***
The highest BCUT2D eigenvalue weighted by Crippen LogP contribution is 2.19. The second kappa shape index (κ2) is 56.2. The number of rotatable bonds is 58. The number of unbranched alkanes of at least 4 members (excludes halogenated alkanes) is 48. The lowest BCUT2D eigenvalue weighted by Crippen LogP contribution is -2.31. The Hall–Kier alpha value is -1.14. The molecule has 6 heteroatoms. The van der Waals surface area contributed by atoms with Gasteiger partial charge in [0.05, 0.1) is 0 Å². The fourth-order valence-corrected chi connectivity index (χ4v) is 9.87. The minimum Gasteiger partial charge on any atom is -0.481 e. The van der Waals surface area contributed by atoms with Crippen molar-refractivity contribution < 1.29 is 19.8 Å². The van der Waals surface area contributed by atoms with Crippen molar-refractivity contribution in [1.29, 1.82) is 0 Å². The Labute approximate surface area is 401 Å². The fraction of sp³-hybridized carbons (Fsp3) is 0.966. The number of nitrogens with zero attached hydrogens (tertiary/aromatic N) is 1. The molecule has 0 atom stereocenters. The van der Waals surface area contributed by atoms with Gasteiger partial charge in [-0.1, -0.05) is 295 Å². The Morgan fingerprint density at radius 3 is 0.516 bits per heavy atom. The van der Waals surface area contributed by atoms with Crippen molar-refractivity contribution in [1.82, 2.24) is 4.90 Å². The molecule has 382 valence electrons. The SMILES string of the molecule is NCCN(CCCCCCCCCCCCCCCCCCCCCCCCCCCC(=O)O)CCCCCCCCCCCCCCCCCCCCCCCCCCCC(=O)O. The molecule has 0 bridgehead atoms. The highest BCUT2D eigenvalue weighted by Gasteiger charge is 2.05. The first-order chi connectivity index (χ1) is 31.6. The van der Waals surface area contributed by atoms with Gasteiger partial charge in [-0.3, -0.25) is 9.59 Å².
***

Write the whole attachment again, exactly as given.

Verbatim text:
The highest BCUT2D eigenvalue weighted by Crippen LogP contribution is 2.19. The second kappa shape index (κ2) is 56.2. The number of rotatable bonds is 58. The number of unbranched alkanes of at least 4 members (excludes halogenated alkanes) is 48. The lowest BCUT2D eigenvalue weighted by Crippen LogP contribution is -2.31. The Hall–Kier alpha value is -1.14. The molecule has 6 heteroatoms. The van der Waals surface area contributed by atoms with Gasteiger partial charge in [0.05, 0.1) is 0 Å². The fourth-order valence-corrected chi connectivity index (χ4v) is 9.87. The minimum Gasteiger partial charge on any atom is -0.481 e. The van der Waals surface area contributed by atoms with Crippen molar-refractivity contribution < 1.29 is 19.8 Å². The van der Waals surface area contributed by atoms with Crippen molar-refractivity contribution in [1.29, 1.82) is 0 Å². The Labute approximate surface area is 401 Å². The fraction of sp³-hybridized carbons (Fsp3) is 0.966. The number of nitrogens with zero attached hydrogens (tertiary/aromatic N) is 1. The molecule has 0 atom stereocenters. The van der Waals surface area contributed by atoms with Gasteiger partial charge in [-0.1, -0.05) is 295 Å². The Morgan fingerprint density at radius 3 is 0.516 bits per heavy atom. The van der Waals surface area contributed by atoms with Crippen molar-refractivity contribution in [1.82, 2.24) is 4.90 Å². The molecule has 382 valence electrons. The SMILES string of the molecule is NCCN(CCCCCCCCCCCCCCCCCCCCCCCCCCCC(=O)O)CCCCCCCCCCCCCCCCCCCCCCCCCCCC(=O)O. The molecule has 0 bridgehead atoms. The highest BCUT2D eigenvalue weighted by Gasteiger charge is 2.05. The first-order chi connectivity index (χ1) is 31.6. The van der Waals surface area contributed by atoms with Gasteiger partial charge in [-0.3, -0.25) is 9.59 Å².